Jesus Gonna Strip You Naked
The Greater Morning Star Pentecostal Church is on Dix Street in Northeast Washington, D.C. On Sundays, the Bishop Charles E. Johnson preaches to the true believers. The rest of the week Morning Star sends out roving teams of street preachers to sing, dance, and pray for the souls of passersby.
A few weeks ago in Dupont Circle, a park in Washington, I stopped during my lunch hour to listen to one of the Morning Star teams as they preached via a bullhorn to the crowd of lawyers and homeless chess players. First, a young man sang a song about Jesus. Then three women in long dresses jumped up and down and clapped and shook their hips-apparently, a dance about Jesus. And finally, a short, dark-skinned woman with chipmunk cheeks, angry eyes behind big glasses, and a voice that made her sound like the love child of Muhammad Ali and Janis Joplin took the bullhorn.
“The Lord,” she boomed, “that is, Jes-us, Jes-us, Jes-us”-that much she said slow. Then she ducked her head, took a big breath, and came up rapping:
He got somethin better than money
He got somethin better than yo honey
He is out here to save you from money,
and all damnation.
Now lay yo money down!
Lay yo money down!
He gonna make you clean,
He gonna take yo cigarette,
He gonna take yo needle,
He took it from me,
He take it from you.
I know! I was a ho!
Yes, I worked these streets, I stood out here with myself for sale, yes,
I had on the hot pants,
I had on the spike heels,
I had on the bi-kee-nee, showing my teeties
And I said I wuz for sale!
But Jesus wasn’t buyin,
Jesus only savin.
I was a ho, I was a crack ho, and He took the smoke right out of my veins.
He took the cigarette from lips,
He took the liquor from my tongue,
He stripped me naked,
And He gonna strip you naked too,
Jesus gonna make you clean.
You all come over here, we gonna tell you,
He gonna tell you.
He gonna shout it,
Jesus, He gonna whisper it,
Jesus is it,
We gonna whisper Jesus in yo ear,
We gonna strip you clean,
Clean for Jesus!
You think you clean in yo $500 suit,
You think you clean in yo armani-versace-ralph-karan-donna-lauren-tommy-hilfiger thousand dollar ni-ke clothes, yo fancy shoes, yo shiny car,
with a woman ain’t yo own, a man ain’t yo own, well Jeeesus gonna tell you,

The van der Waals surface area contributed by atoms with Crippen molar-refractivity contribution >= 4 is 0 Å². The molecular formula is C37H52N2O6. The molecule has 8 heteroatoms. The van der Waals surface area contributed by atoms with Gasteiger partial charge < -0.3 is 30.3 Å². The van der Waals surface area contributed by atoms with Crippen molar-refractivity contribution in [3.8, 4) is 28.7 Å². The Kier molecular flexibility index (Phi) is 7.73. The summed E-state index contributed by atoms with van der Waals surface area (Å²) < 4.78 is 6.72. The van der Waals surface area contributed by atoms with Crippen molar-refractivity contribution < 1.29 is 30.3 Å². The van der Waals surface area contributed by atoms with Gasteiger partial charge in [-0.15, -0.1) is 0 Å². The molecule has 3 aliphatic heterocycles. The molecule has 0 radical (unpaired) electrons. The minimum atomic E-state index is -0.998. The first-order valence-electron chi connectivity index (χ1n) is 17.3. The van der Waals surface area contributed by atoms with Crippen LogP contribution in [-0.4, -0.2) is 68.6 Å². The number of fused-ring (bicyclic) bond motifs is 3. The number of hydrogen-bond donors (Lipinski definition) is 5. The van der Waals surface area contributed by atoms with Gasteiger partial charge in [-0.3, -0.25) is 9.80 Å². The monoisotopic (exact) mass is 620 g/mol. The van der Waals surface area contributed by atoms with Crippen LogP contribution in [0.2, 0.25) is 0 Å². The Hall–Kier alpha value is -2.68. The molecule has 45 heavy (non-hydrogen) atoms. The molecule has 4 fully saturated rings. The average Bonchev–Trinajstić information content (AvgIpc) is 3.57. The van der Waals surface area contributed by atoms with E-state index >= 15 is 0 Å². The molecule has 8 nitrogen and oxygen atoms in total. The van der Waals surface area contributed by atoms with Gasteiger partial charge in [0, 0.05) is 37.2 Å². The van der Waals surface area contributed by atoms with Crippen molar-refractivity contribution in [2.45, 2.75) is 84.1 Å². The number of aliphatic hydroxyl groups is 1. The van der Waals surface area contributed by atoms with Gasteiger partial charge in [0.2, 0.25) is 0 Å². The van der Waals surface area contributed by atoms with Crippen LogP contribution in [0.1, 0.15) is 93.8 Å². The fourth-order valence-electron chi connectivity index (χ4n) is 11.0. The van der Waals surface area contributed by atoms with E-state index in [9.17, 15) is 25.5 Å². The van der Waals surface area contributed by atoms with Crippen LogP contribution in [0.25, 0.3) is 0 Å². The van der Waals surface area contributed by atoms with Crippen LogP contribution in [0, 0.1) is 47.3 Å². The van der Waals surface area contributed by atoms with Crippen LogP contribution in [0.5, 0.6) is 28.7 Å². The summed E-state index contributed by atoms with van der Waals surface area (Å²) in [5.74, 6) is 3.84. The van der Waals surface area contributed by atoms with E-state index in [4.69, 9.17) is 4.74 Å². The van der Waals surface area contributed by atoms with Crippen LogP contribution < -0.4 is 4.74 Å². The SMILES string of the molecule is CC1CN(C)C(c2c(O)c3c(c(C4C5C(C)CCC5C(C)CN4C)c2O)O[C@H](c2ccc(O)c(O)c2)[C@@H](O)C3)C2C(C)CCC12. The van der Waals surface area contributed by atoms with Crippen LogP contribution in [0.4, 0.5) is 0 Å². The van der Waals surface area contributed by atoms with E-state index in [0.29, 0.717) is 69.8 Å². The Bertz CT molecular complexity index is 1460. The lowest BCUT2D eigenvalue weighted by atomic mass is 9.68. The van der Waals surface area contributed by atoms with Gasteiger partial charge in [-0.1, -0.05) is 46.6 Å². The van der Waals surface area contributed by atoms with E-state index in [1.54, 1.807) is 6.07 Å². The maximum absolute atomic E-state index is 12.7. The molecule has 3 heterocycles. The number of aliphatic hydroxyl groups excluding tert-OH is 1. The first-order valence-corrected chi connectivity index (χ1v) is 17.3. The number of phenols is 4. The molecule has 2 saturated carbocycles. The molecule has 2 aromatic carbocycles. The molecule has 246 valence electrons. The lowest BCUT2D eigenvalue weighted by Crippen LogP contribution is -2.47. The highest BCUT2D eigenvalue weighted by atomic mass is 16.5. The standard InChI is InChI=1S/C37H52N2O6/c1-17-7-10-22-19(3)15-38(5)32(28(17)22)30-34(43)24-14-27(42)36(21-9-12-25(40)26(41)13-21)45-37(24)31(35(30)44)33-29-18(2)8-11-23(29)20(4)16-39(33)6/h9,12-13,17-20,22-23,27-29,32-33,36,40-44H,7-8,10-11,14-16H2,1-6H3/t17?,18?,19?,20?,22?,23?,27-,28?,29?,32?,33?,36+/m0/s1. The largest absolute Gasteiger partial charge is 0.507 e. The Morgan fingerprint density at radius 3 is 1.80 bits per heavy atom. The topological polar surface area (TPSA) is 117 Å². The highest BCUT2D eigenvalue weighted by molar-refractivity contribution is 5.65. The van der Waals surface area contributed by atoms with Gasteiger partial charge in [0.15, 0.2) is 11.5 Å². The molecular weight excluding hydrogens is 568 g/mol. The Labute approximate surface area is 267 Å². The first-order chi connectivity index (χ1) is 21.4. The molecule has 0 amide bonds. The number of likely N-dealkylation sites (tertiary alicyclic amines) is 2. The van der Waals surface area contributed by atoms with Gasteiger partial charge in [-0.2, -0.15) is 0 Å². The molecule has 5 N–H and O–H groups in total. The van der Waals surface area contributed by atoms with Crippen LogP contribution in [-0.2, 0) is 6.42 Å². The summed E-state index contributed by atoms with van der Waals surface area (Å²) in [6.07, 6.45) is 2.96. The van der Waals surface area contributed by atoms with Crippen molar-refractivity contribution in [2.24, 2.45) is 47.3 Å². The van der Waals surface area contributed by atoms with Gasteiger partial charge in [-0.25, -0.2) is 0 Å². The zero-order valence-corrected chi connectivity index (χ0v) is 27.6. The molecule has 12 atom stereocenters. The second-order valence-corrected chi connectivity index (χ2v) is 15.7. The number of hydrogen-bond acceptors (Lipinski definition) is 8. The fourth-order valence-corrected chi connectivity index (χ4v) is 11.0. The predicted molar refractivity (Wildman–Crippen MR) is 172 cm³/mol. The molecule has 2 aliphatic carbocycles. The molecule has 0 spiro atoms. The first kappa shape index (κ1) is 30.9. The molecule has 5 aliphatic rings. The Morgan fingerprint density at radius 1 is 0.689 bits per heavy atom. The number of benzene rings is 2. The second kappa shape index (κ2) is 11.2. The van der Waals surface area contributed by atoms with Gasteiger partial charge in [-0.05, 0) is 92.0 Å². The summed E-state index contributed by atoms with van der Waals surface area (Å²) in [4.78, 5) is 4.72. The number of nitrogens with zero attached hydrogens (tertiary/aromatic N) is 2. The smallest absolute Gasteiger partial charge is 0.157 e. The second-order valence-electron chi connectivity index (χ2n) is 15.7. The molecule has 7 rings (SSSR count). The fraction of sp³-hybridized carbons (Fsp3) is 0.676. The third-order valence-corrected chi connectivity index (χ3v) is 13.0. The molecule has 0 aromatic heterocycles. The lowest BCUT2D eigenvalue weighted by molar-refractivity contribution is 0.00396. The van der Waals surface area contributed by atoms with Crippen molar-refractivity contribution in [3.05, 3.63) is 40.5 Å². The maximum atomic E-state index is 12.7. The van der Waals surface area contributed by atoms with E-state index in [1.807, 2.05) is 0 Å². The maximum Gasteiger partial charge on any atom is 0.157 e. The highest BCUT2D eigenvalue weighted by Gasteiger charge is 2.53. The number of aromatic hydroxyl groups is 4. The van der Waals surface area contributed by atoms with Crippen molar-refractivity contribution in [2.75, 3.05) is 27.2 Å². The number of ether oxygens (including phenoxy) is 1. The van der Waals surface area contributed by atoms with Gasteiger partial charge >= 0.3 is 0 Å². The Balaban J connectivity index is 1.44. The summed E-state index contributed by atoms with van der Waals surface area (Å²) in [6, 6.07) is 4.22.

Jesus here today to tell you,
Jesus gonna tell you: You ain’t clean.
You ain’t clean now.
He gonna clean you up.
You gotta let him help you.
I let him help me.
I was a ho.
You may be a ho too.
Jesus don’t care.
Jesus love the hoes,
Jesus loves you with the needle,
Jesus loves you with the $500 suit
Jesus loves you with yo honey,
And honey, Jesus love you too.
But He smell your perfume,
He don’t like it.
Jesus see your suit,
He don’t like it.
Jesus see yo green money,
He don’t like it.
Jesus gonna help you!
You can cry for yo momma,
You can cry for yo daddy,
Bring ’em down,
Jesus help them too.
‘Cause there ain’t no help but Jesus,
Nothing you do is but Jesus,
You think you clean, it’s because a Jesus
You take a shower, that’s Jesus,
You button up your bright white shoe, that’s Jesus
You tie your shiny black shoe, that’s Jesus.
Jesus already there, you just gotta open up!
Everybody hear me now?
Everybody hear me?
Stretch your heart wide,
Make it WIIIIDE
Open yo window!
Jesus wants to come in,
You gotta let Him in
Don’t matter if you 5, 25, 125
Jesus, He comin’ in.
She was still going strong, but my time was up; worldly concerns awaited me. So I crossed the street and asked for a pamphlet from Reverend Green, the man who’d sung the warm-up song. Instead he gave me a hug and told me to come down to Morning Star.
“Does she preach there?” I asked.
“Oh, yeah!” he said. “She ain’t even preaching now. All that she’s doin’? It’s just mumblin’.”
I promised I’d make it some time, but I haven’t yet. Just the mumblin’ of the Lord was almost too much for me.
Jeff Sharlet is a founding editor of Killing the Buddha, coauthor with Peter Manseau of Killing the Buddha: A Heretic's Bible (2004) and co-editor of Believer, Beware (2009). Sharlet is also the author of Sweet Heaven When I Die, (2011), C Street, (2010), and the New York Times bestseller The Family (2008).